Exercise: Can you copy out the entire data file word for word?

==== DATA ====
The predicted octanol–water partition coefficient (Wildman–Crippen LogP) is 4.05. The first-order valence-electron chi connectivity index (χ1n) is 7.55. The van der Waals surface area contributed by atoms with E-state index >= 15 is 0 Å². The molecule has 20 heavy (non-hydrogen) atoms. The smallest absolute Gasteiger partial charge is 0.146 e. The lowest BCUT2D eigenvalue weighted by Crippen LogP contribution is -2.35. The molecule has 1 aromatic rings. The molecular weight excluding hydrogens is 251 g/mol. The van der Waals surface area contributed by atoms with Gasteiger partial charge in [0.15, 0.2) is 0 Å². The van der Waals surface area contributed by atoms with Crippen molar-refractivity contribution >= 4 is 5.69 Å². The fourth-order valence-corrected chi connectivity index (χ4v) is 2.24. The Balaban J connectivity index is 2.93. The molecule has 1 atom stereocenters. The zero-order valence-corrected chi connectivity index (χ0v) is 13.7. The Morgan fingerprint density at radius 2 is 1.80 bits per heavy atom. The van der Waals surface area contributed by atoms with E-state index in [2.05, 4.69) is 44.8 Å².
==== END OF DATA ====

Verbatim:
The predicted octanol–water partition coefficient (Wildman–Crippen LogP) is 4.05. The first-order valence-electron chi connectivity index (χ1n) is 7.55. The van der Waals surface area contributed by atoms with E-state index >= 15 is 0 Å². The molecule has 20 heavy (non-hydrogen) atoms. The smallest absolute Gasteiger partial charge is 0.146 e. The lowest BCUT2D eigenvalue weighted by Crippen LogP contribution is -2.35. The molecule has 1 aromatic rings. The molecular weight excluding hydrogens is 251 g/mol. The van der Waals surface area contributed by atoms with Gasteiger partial charge in [0.15, 0.2) is 0 Å². The van der Waals surface area contributed by atoms with Crippen molar-refractivity contribution >= 4 is 5.69 Å². The fourth-order valence-corrected chi connectivity index (χ4v) is 2.24. The Balaban J connectivity index is 2.93. The molecule has 1 atom stereocenters. The zero-order valence-corrected chi connectivity index (χ0v) is 13.7. The Morgan fingerprint density at radius 2 is 1.80 bits per heavy atom. The van der Waals surface area contributed by atoms with E-state index in [2.05, 4.69) is 44.8 Å².